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by Point Blank, 1 February 2018. ISBN: 978-1-78607-110-1(TPB)
18th March, 1967, and
four members of the same rock band die in ‘accidents’ hundreds of miles apart.
The families hire an investigator, then persuade a journalist to look into the
case... but how does a locked-in syndrome patient in Brussels, 2010, hold the
key to their deaths?
cleverly-constructed novel moves between past and present throughout. The past
sections describe the deaths first, and the investigations, but the intervening
present sections focus on Dominique, a physiotherapist at the hospital where
the locked-in patient is slowly recovering, and his growing relationship with
the patient. Between these are sections in italics, the voice of the person who
claims responsibility for the four deaths, and we quickly learn that he,
Jacques Berger, is the locked-in person. Berger was a talented self-taught
drummer obsessed by rock and roll. Through him, the author takes us on a
vividly-evoked journey through the music of the Sixties – the London section
was particularly good, with accounts of the pill-popping lifestyles of many
musicians, and concerts by The Who, Hendrix and Clapton. We come to understand
Jacques, and sympathise with him – and gradually find out that the author is
playing with the ‘murderer’s diary’ convention. The deaths are far more
sinister than they seemed ... As Dominique learns more about his patient, he
too joins in the investigation, leading to a final surprise ending. The short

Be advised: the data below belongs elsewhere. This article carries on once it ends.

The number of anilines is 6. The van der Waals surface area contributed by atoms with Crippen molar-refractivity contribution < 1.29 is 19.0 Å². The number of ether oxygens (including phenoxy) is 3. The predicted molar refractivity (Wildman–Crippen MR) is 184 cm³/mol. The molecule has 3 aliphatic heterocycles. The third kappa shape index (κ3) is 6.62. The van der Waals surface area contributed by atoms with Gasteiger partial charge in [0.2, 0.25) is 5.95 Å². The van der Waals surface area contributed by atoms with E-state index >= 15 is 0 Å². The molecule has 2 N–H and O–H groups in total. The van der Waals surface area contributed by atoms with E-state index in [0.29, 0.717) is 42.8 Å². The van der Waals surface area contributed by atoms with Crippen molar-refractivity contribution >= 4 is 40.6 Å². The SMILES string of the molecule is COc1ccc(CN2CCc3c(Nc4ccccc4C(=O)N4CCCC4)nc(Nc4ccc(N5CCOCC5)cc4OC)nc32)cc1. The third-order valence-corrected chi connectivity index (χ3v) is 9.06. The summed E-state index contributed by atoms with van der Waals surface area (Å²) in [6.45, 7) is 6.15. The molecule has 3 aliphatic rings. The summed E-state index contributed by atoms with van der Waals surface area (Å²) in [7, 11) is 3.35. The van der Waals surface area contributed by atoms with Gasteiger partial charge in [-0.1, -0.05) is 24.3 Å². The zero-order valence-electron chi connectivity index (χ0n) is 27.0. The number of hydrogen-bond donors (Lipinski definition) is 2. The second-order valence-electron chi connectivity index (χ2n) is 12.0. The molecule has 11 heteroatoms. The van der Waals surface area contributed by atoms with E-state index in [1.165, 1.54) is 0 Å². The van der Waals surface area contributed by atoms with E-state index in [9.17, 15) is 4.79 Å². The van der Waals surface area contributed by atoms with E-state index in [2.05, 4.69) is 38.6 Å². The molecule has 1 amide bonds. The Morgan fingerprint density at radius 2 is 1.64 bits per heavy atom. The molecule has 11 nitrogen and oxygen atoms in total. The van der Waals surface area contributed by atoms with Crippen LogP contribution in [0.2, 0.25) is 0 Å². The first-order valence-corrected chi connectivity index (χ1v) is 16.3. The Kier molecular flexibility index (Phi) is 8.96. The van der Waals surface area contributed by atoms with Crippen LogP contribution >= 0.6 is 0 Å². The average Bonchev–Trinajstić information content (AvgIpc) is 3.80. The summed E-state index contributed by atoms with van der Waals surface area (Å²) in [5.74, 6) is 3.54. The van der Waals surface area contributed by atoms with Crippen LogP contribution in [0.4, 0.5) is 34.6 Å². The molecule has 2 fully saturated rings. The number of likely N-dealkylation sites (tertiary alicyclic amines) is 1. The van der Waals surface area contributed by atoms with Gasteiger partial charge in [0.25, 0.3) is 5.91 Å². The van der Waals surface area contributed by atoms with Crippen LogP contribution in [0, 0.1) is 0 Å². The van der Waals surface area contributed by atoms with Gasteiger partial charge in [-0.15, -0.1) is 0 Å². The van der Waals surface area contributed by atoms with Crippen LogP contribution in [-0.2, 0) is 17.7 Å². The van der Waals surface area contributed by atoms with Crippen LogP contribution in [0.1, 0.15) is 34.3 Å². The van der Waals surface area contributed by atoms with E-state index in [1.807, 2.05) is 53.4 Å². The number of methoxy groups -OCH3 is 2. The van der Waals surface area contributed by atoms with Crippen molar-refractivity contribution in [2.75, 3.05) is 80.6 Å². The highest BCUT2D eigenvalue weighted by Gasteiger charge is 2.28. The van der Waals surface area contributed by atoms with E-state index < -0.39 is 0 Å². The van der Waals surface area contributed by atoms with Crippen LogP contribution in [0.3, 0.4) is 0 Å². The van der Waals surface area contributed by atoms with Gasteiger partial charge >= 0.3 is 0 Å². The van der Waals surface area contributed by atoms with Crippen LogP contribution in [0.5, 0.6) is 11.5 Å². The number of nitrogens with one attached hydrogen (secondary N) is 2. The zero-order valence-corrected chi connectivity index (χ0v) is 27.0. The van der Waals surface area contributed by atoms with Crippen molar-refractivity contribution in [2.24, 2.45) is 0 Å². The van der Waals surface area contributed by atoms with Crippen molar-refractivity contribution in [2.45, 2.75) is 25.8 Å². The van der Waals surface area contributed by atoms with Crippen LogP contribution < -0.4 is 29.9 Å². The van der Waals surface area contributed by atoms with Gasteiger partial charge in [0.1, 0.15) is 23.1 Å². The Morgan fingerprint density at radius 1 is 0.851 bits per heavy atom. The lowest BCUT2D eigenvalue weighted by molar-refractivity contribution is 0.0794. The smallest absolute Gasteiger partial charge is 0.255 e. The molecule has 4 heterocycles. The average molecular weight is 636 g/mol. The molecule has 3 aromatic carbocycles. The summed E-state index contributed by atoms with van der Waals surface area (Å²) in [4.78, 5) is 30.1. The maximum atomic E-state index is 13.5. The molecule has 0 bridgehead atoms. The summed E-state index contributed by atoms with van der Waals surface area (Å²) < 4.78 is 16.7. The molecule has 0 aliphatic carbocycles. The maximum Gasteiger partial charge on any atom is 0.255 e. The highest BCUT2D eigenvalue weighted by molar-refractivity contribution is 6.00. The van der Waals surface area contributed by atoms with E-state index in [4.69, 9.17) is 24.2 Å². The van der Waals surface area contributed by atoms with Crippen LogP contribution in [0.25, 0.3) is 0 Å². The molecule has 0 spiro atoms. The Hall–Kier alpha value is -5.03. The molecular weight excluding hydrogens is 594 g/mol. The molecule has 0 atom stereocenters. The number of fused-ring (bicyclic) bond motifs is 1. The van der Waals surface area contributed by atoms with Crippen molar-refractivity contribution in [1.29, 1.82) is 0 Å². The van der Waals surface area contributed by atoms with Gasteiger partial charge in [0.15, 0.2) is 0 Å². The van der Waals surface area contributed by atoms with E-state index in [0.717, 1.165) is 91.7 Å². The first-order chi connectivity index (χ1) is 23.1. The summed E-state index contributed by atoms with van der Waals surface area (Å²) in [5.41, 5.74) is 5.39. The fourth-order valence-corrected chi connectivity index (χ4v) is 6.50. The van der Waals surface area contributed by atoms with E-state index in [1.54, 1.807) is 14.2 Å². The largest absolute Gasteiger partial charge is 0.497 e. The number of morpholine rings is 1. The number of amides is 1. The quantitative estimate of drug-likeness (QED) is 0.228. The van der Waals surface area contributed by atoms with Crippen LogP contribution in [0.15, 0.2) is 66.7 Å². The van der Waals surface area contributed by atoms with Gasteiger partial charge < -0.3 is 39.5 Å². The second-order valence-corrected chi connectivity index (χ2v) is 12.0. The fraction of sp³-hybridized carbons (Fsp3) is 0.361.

chapters keep the pages turning, and there’s never any confusion about where you
are in time. I did find the italics sections ungrateful to read, which was a
pity, as they carried the main narrative – maybe a different font would have
been better. The storyline was so convincing that I looked one key incident up,
and found it was real ... maybe the novel’s a journalist’s way of getting the
truth out there?
vivid and clever story that takes us back to the musical scene swinging Sixties,
but has a deeper plot at its heart. Highly recommended.
Reviewer: Marsali Taylor
Paul Colize was born
in Brussels in 1953. He is the author of ten novels including Back Up, which was shortlisted for the
Victor Rossel Prix and the Prix Saint-Maur en Poche. He lives in Waterloo,
Marsali Taylor grew up near Edinburgh, and came to Shetland as a
newly-qualified teacher. She is currently a part-time teacher on Shetland's
scenic west side, living with her husband and two Shetland ponies. Marsali is a
qualified STGA tourist-guide who is fascinated by history, and has published
plays in Shetland's distinctive dialect, as well as a history of women's
suffrage in Shetland. She's also a keen sailor who enjoys exploring in her own
8m yacht, and an active member of her local drama group.Marsali also does a regular monthly column
for the Mystery People e-zine.